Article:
The Girl in the Broken Mirror is about Jay, who’s fifteen, and a terrible trauma that happens to her. It’s about her journey after the trauma and how she finds help. It’s also about a huge culture clash – Jay has had a liberal upbringing, but suddenly she has to move in with distant relatives who have super-strict ideas of what a girl can do and cannot do. Imagine having to live there for a few years, with little contact with your own family, and where school is the only freedom you are allowed.

That’s what Jay, the main character of The Girl in the Broken Mirror, is faced with!

Jay moves in with her Aunty Vimala at No 42 Primrose Avenue. She has been given the room in the basement, and her mum has been given the room in the attic. She’s also been given a huge set of rules…

Aunty Vimala’s Rules

Girls must be able to cook.

Girls must do all the cleaning and washing.

Girls must dress demurely.

Girls must not talk to boys.

Girls should not go out – no sleepovers, no hanging out with friends, no wasting time.

The rules are out of place in the UK in the 21st Century. They should be out of place everywhere.

Aunty Vimala’s Other Rules

Never wash your hair on Tuesdays, Thursdays or Saturdays.

Never leave your shoes upside down.

Never taste the food you are cooking with the stirring spoon.

Never shake the pickle jar when you have your period.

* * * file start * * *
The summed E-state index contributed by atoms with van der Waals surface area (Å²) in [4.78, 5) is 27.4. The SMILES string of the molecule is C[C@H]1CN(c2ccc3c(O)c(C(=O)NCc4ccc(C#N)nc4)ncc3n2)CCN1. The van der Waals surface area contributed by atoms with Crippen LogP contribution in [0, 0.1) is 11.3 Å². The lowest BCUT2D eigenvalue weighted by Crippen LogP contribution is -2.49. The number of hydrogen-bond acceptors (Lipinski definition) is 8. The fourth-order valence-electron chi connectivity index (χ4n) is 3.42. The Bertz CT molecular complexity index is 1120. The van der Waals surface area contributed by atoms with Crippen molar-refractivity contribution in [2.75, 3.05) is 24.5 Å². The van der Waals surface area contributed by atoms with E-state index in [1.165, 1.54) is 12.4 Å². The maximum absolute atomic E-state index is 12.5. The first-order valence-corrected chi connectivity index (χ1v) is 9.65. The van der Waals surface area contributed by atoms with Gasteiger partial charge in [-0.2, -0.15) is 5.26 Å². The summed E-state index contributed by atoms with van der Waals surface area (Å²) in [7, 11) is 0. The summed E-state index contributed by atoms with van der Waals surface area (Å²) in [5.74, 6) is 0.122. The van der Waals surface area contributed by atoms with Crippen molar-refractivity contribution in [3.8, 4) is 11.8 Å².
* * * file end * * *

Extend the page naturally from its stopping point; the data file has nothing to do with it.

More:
Never whistle after six o’clock.

These are just a few of Aunty Vimala’s other rules. They are part religious, part tradition, and part superstition. And all of them are alien to Jay and her upbringing. She struggles to fit in with this new lifestyle, but at the same time she knows that she has to – her and her mum have nowhere else to live.

Thank you so much for inviting me here today.

I hope you all love the book

You can buy a copy of The Girl In The Broken Mirror here or from your local bookshop!


About Savita Kalhan

I was born in my grandparent’s home in a small village in the north of India. The family home has been transformed into an amazing charity hospital, which is pretty cool. I moved with my parents from that small village in India to a small town in Buckinghamshire when I was 11 months old. No, I’ve never got used to the cold or the damp or the rain!

I went to uni in Aberystwyth, where the winters were colder and the seas stormy, and got happily stuck there for a few years before heading to London and life as an impoverished batik artist, before taking the plunge and getting married in Manila. Then I headed off to the desert heat of the Middle East where I lived and taught English for several years, read like a demon, and started writing.

I’ve never stopped writing. I hope I never do.

Now, I’m in North London, with a view of the woods, a stone’s throw from my allotment where I fight a daily battle against the onslaught of an army of slugs and wrestle with plotlines, and the tennis club where I slug a few balls, and my writing shed at the bottom of the garden where I write.

Savita loves to hear from my readers and she is happy to answer any questions about herself or the book!

You can find out more about Savita on her website –  www.savitakalhan.com

Or why not follow Savita on twitter –  @savitakalhan.


Blog Tour

You can catch up or follow the rest of this fab blog tour at the following stops!


A huge thank you to Savita for getting in touch and asking me to host this fab post.

Have you read ?  What did you think?  Was it what you expected?  I would love to hear from you!  Why not leave a comment using the reply button above or tweet my on twitter using @chelleytoy!

Happy Reading!